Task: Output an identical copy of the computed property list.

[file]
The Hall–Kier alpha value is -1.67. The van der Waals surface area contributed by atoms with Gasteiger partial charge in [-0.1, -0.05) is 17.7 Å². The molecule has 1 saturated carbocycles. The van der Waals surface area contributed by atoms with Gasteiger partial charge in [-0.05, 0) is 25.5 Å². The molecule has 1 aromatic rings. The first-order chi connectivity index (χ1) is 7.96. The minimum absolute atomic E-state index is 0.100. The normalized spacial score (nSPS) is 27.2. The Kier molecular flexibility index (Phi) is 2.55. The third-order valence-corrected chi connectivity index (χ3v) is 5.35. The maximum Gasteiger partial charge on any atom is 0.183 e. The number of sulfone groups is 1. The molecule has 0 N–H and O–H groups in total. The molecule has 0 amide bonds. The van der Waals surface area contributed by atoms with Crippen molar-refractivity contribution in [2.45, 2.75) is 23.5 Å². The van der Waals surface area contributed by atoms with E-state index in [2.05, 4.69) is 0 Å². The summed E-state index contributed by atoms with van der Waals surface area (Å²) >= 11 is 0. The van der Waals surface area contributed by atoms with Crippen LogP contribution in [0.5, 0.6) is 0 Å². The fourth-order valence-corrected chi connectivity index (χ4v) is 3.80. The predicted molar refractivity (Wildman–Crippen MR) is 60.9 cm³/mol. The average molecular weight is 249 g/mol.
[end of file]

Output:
The Hall–Kier alpha value is -1.67. The van der Waals surface area contributed by atoms with Gasteiger partial charge in [-0.1, -0.05) is 17.7 Å². The molecule has 1 saturated carbocycles. The van der Waals surface area contributed by atoms with Gasteiger partial charge in [-0.05, 0) is 25.5 Å². The molecule has 1 aromatic rings. The first-order chi connectivity index (χ1) is 7.96. The minimum absolute atomic E-state index is 0.100. The normalized spacial score (nSPS) is 27.2. The Kier molecular flexibility index (Phi) is 2.55. The third-order valence-corrected chi connectivity index (χ3v) is 5.35. The maximum Gasteiger partial charge on any atom is 0.183 e. The number of sulfone groups is 1. The molecule has 0 N–H and O–H groups in total. The molecule has 0 amide bonds. The van der Waals surface area contributed by atoms with Crippen molar-refractivity contribution in [2.45, 2.75) is 23.5 Å². The van der Waals surface area contributed by atoms with E-state index in [2.05, 4.69) is 0 Å². The summed E-state index contributed by atoms with van der Waals surface area (Å²) >= 11 is 0. The van der Waals surface area contributed by atoms with Crippen LogP contribution in [0.5, 0.6) is 0 Å². The fourth-order valence-corrected chi connectivity index (χ4v) is 3.80. The predicted molar refractivity (Wildman–Crippen MR) is 60.9 cm³/mol. The average molecular weight is 249 g/mol.